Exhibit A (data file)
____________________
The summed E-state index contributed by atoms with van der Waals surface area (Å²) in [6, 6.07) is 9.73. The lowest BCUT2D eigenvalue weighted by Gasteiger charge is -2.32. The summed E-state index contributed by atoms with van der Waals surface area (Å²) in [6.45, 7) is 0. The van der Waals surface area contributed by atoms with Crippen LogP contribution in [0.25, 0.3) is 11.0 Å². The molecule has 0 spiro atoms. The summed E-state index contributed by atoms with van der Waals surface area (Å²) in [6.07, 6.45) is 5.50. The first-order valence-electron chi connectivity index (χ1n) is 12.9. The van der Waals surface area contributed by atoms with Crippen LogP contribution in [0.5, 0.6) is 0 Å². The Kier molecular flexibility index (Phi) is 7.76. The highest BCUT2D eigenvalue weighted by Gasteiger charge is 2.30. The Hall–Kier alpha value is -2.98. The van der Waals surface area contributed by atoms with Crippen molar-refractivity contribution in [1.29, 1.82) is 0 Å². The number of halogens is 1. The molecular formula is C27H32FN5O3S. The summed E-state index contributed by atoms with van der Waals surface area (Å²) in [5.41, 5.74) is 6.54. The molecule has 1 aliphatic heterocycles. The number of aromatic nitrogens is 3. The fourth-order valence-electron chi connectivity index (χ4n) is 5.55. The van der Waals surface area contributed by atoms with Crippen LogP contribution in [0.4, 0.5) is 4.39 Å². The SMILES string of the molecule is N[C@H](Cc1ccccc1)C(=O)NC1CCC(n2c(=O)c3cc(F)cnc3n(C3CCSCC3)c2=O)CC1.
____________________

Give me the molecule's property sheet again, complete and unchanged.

The summed E-state index contributed by atoms with van der Waals surface area (Å²) in [6, 6.07) is 9.73. The lowest BCUT2D eigenvalue weighted by Gasteiger charge is -2.32. The summed E-state index contributed by atoms with van der Waals surface area (Å²) in [6.45, 7) is 0. The van der Waals surface area contributed by atoms with Crippen LogP contribution in [0.25, 0.3) is 11.0 Å². The molecule has 0 spiro atoms. The summed E-state index contributed by atoms with van der Waals surface area (Å²) in [6.07, 6.45) is 5.50. The first-order valence-electron chi connectivity index (χ1n) is 12.9. The van der Waals surface area contributed by atoms with Crippen LogP contribution in [0.5, 0.6) is 0 Å². The Kier molecular flexibility index (Phi) is 7.76. The highest BCUT2D eigenvalue weighted by Gasteiger charge is 2.30. The Hall–Kier alpha value is -2.98. The van der Waals surface area contributed by atoms with Crippen molar-refractivity contribution in [1.29, 1.82) is 0 Å². The number of halogens is 1. The molecular formula is C27H32FN5O3S. The summed E-state index contributed by atoms with van der Waals surface area (Å²) in [5.41, 5.74) is 6.54. The molecule has 1 aliphatic heterocycles. The number of aromatic nitrogens is 3. The fourth-order valence-electron chi connectivity index (χ4n) is 5.55. The van der Waals surface area contributed by atoms with Crippen LogP contribution in [0.4, 0.5) is 4.39 Å². The SMILES string of the molecule is N[C@H](Cc1ccccc1)C(=O)NC1CCC(n2c(=O)c3cc(F)cnc3n(C3CCSCC3)c2=O)CC1.